Hearst Corp. put Seattle's oldest newspaper, the Seattle Post-Intelligencer, up for sale Friday, saying that if it can't find a buyer in the next 60 days, the paper will close or continue to exist only on the Internet.
"These options include a move to a digital only operation with a greatly reduced staff, or a complete shutdown of all operations," Hearst, the P-I's parent company, said in a statement. "In no case will Hearst continue to publish the P-I in printed form following the conclusion of this process."
Hearst Newspaper Division President Steve Swartz broke the news in a meeting with newspaper employees.
The statement said Hearst is not considering buying The Seattle Times, the city's other daily paper. Hearst has owned the P-I since 1921, and the paper has had operating losses since 2000, including $14 million last year.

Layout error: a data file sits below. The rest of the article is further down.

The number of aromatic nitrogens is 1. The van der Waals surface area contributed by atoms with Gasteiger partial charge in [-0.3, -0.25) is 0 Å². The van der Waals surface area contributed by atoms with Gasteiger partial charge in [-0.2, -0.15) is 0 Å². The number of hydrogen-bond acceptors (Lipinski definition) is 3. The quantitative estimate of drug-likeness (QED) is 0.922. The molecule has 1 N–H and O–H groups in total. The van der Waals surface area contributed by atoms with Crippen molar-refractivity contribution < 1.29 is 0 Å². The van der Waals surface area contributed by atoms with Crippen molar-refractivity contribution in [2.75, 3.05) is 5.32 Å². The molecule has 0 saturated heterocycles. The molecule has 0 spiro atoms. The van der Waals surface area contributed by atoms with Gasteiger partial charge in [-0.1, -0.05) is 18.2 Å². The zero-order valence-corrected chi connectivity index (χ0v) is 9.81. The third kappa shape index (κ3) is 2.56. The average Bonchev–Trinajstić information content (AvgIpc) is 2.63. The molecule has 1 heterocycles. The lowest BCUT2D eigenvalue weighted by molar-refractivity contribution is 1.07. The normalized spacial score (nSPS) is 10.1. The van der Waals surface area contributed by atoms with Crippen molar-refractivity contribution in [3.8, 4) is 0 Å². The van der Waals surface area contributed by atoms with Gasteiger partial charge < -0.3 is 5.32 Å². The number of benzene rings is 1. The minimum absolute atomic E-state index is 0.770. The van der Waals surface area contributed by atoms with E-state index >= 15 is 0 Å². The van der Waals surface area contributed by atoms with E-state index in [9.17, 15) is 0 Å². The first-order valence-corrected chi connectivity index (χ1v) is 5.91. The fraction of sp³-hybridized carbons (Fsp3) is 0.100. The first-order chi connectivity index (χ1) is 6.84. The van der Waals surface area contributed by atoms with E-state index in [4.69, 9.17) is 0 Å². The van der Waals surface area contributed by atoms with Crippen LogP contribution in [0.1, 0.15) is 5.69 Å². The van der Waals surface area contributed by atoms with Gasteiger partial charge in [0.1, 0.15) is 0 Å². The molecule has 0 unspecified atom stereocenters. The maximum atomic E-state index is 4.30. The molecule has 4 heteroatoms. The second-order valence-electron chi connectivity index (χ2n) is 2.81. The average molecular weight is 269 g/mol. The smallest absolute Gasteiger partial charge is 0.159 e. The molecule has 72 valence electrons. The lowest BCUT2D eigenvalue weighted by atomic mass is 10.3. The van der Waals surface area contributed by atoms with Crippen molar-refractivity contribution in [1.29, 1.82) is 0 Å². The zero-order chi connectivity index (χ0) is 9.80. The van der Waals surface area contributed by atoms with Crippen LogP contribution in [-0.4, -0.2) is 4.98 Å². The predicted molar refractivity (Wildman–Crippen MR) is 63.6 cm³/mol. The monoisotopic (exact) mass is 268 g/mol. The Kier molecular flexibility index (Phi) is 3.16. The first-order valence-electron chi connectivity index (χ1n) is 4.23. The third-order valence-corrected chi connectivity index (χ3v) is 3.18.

The mood in the newsroom was grim. Some staff members cried, others were angry.
"People are kind of depressed. There's some crying," said Candace Heckman, P-I breaking news editor who has worked at the paper since 2000.
Heckman told The Associated Press that Swartz was peppered with many questions by staffers but declined to say more.
"Our journalists continue to do a spectacular job of serving the people of Seattle, which has been our great privilege for he past 88 years," Swartz said in a written statement. "But our losses have reached an unacceptable level, so with great regret we are seeking a new owner for the P-I."
Chris Grygiel, an assistant city editor, said neither Swartz nor P-I executives took questions at the meeting.
"People are just pretty shocked and amazed," said Grygiel who has been at the paper for eight years.